Research carried out by computer scientists has recently come to light revealing just how vulnerable keyless entry cars are to theft. Thousands of cars fitted with the Megamos Crypto system are at risk of being electronically hacked by thieves who can easily disable high tech security devices and gain entry.
This flaw was identified back in 2012, but Volkswagen won a High Court injunction to prevent it from being publicised. Now that the truth has been revealed, car owners have been warned to be extra vigilant with their keyless cars in order to reduce the risk of theft.
If you have a keyless car or are considering buying one, read on for more information:
The Weakness Behind the Megamos Crypto System
The Megamos Crypto security immobiliser is designed to prevent thieves from gaining entry and ‘hot wiring’ a car. To a keyless car, a transponder device fitted in the key fob sends an identification code to the immobiliser. This confirms that the right driver is trying to gain access.
However, eavesdropping thieves can easily intercept these signals. Using a process of reverse engineering – which involves a commercially available computer programme – they can identify the security codes used to start the car within 30 minutes.
The researchers found that a very simple code is used to unlock the car, which means anyone could quickly identify the pattern and gain entry. Unfortunately, experts say the flaw is difficult to fix and will cost the manufacturers – who claim to have sold 100 million radio frequencies for the device – millions.
What Cars Are Fitted With The System?
The security device is used by 26 car manufacturers. These include Audi, Honda, Volvo, Volkswagen and high end and performance marques such as Porsche, Ferrari and Maserati. The table below highlights the makes and models of cars fitted with the vulnerable system. The cars in bold are the ones researchers used in their investigation.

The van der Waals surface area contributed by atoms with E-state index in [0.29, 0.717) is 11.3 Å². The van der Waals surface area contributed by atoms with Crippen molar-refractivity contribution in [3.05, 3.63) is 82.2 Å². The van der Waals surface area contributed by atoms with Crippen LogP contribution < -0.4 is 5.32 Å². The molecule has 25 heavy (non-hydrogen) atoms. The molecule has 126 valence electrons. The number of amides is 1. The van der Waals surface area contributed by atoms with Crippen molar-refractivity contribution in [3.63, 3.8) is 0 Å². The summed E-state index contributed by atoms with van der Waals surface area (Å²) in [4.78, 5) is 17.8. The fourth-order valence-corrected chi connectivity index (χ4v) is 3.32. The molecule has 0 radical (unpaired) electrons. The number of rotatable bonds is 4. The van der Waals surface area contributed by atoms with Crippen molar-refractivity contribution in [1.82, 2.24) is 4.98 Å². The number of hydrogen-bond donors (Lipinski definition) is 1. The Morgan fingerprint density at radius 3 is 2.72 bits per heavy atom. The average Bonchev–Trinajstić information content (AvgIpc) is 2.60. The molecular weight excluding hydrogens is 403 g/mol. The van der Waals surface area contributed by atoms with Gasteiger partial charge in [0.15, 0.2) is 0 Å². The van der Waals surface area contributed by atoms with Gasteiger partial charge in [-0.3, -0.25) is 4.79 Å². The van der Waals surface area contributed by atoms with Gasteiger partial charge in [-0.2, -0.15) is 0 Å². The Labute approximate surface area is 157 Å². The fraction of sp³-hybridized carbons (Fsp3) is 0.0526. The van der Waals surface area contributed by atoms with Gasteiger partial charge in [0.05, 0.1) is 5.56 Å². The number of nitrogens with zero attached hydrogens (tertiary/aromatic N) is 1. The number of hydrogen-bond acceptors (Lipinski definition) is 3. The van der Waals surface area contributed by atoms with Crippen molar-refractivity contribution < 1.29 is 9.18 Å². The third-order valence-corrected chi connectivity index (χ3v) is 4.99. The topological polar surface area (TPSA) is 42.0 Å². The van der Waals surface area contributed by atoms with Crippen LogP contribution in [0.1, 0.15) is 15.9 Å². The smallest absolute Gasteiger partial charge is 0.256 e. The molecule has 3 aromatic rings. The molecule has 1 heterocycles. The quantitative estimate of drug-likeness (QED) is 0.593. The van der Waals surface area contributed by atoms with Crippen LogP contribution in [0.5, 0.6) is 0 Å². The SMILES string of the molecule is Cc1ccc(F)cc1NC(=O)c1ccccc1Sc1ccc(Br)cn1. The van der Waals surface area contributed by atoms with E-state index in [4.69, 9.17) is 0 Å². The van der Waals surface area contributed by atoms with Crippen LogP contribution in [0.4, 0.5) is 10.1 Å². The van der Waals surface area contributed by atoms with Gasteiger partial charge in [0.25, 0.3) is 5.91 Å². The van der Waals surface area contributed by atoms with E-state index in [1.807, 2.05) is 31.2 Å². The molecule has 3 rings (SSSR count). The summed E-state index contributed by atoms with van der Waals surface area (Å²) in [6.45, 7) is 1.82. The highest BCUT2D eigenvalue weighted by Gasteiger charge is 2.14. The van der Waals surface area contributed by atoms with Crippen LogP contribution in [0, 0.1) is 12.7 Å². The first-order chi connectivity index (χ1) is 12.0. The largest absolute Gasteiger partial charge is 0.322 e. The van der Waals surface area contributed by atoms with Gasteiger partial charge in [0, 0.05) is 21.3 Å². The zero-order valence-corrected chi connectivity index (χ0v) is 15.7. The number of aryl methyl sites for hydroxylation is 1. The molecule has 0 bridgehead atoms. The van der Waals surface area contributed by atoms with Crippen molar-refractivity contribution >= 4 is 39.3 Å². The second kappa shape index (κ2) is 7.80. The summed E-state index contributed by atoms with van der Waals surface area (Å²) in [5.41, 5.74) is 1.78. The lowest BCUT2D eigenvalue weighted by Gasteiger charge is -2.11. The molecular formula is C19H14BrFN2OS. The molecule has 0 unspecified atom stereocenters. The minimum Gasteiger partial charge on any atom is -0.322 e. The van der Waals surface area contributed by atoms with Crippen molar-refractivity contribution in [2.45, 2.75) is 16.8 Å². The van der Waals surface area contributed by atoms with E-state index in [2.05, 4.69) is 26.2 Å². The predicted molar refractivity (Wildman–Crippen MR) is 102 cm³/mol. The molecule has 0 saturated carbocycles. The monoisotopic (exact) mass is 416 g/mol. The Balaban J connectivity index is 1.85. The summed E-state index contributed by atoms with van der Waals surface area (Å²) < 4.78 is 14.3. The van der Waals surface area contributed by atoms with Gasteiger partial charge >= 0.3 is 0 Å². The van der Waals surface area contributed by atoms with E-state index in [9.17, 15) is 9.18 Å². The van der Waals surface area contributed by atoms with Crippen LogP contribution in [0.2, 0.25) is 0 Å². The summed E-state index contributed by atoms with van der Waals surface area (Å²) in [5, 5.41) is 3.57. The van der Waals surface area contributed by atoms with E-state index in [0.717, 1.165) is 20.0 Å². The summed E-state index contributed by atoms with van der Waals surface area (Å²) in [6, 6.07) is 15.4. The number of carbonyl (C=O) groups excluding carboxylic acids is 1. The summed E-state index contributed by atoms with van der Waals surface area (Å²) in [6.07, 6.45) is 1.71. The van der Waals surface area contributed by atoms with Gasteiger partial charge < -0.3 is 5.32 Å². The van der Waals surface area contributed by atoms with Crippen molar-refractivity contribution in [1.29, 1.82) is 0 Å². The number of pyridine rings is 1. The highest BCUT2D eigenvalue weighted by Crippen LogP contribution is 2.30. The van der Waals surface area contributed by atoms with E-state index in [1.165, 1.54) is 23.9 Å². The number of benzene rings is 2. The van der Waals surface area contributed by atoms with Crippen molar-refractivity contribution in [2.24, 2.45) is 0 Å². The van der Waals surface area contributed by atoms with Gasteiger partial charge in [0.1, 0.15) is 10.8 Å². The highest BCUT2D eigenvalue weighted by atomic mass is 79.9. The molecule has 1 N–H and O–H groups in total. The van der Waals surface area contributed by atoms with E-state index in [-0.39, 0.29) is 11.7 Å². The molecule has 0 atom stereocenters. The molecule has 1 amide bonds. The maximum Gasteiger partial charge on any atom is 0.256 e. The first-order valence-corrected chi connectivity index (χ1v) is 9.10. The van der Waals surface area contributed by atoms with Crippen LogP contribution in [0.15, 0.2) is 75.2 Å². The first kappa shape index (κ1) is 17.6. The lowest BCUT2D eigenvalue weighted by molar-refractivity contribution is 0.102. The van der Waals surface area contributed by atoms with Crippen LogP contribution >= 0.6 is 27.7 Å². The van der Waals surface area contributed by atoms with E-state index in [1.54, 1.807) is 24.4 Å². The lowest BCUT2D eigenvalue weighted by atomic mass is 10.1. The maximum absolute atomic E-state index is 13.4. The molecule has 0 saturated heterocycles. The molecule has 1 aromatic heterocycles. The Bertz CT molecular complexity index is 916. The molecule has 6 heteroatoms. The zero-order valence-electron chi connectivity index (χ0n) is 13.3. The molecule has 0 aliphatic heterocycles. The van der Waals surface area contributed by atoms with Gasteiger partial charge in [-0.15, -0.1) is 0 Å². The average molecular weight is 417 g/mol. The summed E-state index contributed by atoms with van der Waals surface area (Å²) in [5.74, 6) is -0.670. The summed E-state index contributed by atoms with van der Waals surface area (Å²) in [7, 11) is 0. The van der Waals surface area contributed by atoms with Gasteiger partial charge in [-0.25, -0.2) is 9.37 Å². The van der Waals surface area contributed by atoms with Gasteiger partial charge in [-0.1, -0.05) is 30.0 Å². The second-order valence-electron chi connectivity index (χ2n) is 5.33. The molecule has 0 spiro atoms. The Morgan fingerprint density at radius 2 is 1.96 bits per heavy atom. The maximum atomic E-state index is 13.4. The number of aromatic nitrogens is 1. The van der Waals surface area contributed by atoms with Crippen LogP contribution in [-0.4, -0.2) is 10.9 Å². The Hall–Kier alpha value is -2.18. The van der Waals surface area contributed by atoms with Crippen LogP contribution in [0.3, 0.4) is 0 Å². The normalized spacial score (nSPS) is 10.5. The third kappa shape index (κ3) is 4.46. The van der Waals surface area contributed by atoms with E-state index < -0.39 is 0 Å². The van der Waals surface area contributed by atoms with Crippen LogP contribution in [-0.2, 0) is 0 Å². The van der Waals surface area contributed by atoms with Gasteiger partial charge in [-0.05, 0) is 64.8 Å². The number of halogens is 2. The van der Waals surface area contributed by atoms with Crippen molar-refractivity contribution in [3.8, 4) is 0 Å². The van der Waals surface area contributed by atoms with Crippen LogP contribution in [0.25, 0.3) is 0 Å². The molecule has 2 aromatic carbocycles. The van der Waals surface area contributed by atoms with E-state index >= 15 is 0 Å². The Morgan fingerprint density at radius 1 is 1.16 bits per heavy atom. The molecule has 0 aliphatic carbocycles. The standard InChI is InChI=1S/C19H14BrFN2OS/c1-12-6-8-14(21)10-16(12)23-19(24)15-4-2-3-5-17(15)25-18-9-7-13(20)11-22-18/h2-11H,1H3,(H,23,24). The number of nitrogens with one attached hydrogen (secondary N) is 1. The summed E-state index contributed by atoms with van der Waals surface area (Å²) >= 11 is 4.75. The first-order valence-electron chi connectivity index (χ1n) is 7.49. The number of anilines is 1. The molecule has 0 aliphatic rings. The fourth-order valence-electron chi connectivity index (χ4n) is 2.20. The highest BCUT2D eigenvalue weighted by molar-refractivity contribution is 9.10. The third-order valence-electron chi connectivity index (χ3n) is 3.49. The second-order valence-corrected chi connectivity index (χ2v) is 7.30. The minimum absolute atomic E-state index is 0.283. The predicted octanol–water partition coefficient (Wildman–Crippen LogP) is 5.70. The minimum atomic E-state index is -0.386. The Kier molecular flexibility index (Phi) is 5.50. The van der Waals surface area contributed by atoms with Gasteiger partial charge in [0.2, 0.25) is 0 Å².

Table sourced from The Telegraph.
What is Being Done to Prevent Keyless Car Theft?
The Organised Vehicle Crime Unit (OVCU) is investigating organised crime groups who are considered to be the common culprits of keyless car theft. These criminals tend to target specific models which they then break into parts and have exported abroad. The OVCU is also working with the motoring industry to support the design of keyless car security systems that are less vulnerable to electronic hacking.
How To Protect Your Car
According to the Metropolitan Police, thefts of cars with keyless ignition accounted for half of car thefts last year – around 6000 in total. Experts believe these types of cars are more vulnerable to theft in certain situations, such as car rental and valet parking, where thieves could have access to both the immobiliser and the car keys. Avoiding these situations and always parking your car in an open, secure and well-lit area will help to lessen the risk of it being stolen.
It is also recommended that you buy a traditional steering wheel crook lock to maximise security. These cost around £30 and will make it harder for thieves to steal your car. Having a tracker fitted may also be worthwhile. If your car is stolen, a tracker increases your chances of finding it. Also take care to keep your keys out of range and locked away safely when you are at home or at work.